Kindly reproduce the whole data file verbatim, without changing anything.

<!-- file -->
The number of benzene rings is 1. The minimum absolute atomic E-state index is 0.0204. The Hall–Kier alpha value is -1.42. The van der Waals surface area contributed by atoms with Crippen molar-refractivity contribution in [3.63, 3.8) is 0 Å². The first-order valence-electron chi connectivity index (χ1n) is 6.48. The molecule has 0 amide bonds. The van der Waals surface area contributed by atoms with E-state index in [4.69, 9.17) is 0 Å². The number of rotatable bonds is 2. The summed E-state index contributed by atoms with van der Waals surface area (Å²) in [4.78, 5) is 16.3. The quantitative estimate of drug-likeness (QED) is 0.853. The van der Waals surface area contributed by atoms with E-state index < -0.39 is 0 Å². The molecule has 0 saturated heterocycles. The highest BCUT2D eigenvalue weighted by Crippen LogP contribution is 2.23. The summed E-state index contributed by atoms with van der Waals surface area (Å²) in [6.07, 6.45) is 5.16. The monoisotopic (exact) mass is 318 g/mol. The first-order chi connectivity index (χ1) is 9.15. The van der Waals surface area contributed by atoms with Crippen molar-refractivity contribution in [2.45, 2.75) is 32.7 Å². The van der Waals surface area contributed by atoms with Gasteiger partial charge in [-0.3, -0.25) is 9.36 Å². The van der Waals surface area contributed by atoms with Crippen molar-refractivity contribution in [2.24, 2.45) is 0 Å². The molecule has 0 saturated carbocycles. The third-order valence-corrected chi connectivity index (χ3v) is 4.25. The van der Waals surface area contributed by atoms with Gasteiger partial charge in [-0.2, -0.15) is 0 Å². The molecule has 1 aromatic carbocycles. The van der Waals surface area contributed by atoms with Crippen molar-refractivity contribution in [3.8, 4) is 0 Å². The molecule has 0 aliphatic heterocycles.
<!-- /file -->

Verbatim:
The number of benzene rings is 1. The minimum absolute atomic E-state index is 0.0204. The Hall–Kier alpha value is -1.42. The van der Waals surface area contributed by atoms with Crippen molar-refractivity contribution in [3.63, 3.8) is 0 Å². The first-order valence-electron chi connectivity index (χ1n) is 6.48. The molecule has 0 amide bonds. The van der Waals surface area contributed by atoms with E-state index in [4.69, 9.17) is 0 Å². The number of rotatable bonds is 2. The summed E-state index contributed by atoms with van der Waals surface area (Å²) in [4.78, 5) is 16.3. The quantitative estimate of drug-likeness (QED) is 0.853. The van der Waals surface area contributed by atoms with E-state index < -0.39 is 0 Å². The molecule has 0 saturated heterocycles. The highest BCUT2D eigenvalue weighted by Crippen LogP contribution is 2.23. The summed E-state index contributed by atoms with van der Waals surface area (Å²) in [6.07, 6.45) is 5.16. The monoisotopic (exact) mass is 318 g/mol. The first-order chi connectivity index (χ1) is 9.15. The van der Waals surface area contributed by atoms with Crippen molar-refractivity contribution in [2.45, 2.75) is 32.7 Å². The van der Waals surface area contributed by atoms with Gasteiger partial charge in [-0.3, -0.25) is 9.36 Å². The van der Waals surface area contributed by atoms with Crippen molar-refractivity contribution in [2.24, 2.45) is 0 Å². The molecule has 0 saturated carbocycles. The third-order valence-corrected chi connectivity index (χ3v) is 4.25. The van der Waals surface area contributed by atoms with Gasteiger partial charge in [-0.2, -0.15) is 0 Å². The molecule has 1 aromatic carbocycles. The van der Waals surface area contributed by atoms with Crippen molar-refractivity contribution in [3.8, 4) is 0 Å². The molecule has 0 aliphatic heterocycles.